*July post for Yahoo Mother Boards.
As I mentioned last month, one post per month will be on a topic provided by Yahoo Mother Boards. This month, they've asked us to explore the idea of summer learning, the research that states our kids can lose as much as 2 months' worth of learning in the summer months, and how we as mothers handle this.
It reminded me of what I would say in response to those who would talk about the show "Are you Smarter than a 5th Grader?" The show is successful, and the adults sometimes not, because we have become a nation of test takers.
Back in the '90s, we were actually debating the merits of standardized testing, and whether or not these tests were an accurate measure of the quality of our child's education (guess where I'd come down in that debate).
Then we had No Child Left Behind. And it seemed like everyone gave up on fighting this fight.
Now, we have sites like GreatSchools.net that tell us how well the neighborhood school, or the nearby charter school that we're considering, did in last year's testing. I've read many articles in the LA Times questioning the value of charter schools because some of them don't have high test scores.
I'm sorry, but what happened to wondering what the test scores tell us?
The test scores tell us how well our kids can take a test. They do not tell us anything about how much they retain.
From my own learning experience, I was never the *best* test-taker, but I wasn't the worst, either. I took my share of AP classes and other advanced English classes for most of my academic career. But I can't answer a good amount of questions on that TV show, either.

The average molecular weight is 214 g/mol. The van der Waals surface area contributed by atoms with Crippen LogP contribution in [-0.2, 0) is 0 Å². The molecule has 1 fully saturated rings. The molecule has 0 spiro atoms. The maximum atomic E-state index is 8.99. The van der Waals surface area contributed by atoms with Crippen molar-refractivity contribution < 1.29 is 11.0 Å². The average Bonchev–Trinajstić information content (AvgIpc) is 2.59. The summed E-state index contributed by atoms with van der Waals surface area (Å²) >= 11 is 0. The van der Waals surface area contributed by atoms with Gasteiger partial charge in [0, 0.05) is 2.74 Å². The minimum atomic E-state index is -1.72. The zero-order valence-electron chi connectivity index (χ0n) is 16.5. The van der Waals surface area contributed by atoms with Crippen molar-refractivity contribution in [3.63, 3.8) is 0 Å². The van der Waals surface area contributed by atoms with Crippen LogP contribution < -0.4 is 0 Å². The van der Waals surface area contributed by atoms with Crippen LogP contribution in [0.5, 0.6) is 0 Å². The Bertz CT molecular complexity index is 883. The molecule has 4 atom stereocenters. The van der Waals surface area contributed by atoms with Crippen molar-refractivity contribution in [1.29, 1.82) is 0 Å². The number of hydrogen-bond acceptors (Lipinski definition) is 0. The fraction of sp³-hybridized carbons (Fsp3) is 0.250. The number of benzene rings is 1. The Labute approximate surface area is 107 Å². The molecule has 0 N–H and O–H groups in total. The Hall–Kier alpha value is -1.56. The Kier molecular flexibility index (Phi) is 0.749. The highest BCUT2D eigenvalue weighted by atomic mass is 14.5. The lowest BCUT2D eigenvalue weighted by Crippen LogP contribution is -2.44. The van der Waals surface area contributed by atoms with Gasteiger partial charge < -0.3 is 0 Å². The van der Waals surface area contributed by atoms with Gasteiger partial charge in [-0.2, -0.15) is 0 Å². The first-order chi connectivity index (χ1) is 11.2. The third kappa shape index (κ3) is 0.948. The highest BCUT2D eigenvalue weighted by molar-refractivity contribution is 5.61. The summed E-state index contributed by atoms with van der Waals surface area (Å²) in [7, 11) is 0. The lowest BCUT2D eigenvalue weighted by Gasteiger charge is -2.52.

I can, however, tell you the three federal branches of government. 2/3 of Americans cannot.
I can tell you that in my own education, I've retained more when I had to write about it than any scantron test I've taken.
I can express myself at least well enough so that you know how I feel about gay marriage, but I can't say that I remember the exact years of World War I. But really, beyond possibly winning some money on a game show, I can't say that not knowing has cost me much.
My point (and I do have one) is this: I don't care so much if Riley goes into 4th grade not remembering what she did the last two months of 3rd grade for a few reasons.
I'm not sure how much they actually got done in May and June. May was testing month, and in the two to three weeks of testing, they generally didn't have homework and didn't have a lot of new things they were learning (yet another strike against standardized testing, if you ask me: it shortens the already too short school year). In June, there were special events, and short attention spans. And I can't even remember what I worked on in June, so how can I really expect the same of Riley?
The second reason is, it doesn't matter. Within the first few weeks, there will be assessment testing in her class (which will most likely be a mixture of two different grades, thanks to the budget cuts in CA), and she will be put in a reading group that most closely matches her level, and I don't even know how they're going to work having 30 different students that each have their own level (and speed) of learning.
Which is another reason it doesn't matter: even if Riley herself doesn't lose two months' worth of learning, some students will and some students will have lost less and some students will have lost more. There's going to be some degree of either catch-up or slow-down for every student in that class of fourth and/or third and/or fifth graders.
So as a parent, I'm more concerned (and frustrated and exasperated) at the state of our education system as a whole than a couple of months at the beginning or end of the year.
I understand that parental involvement is key in my children's education; I'd just like to see some involvement from the education system, too.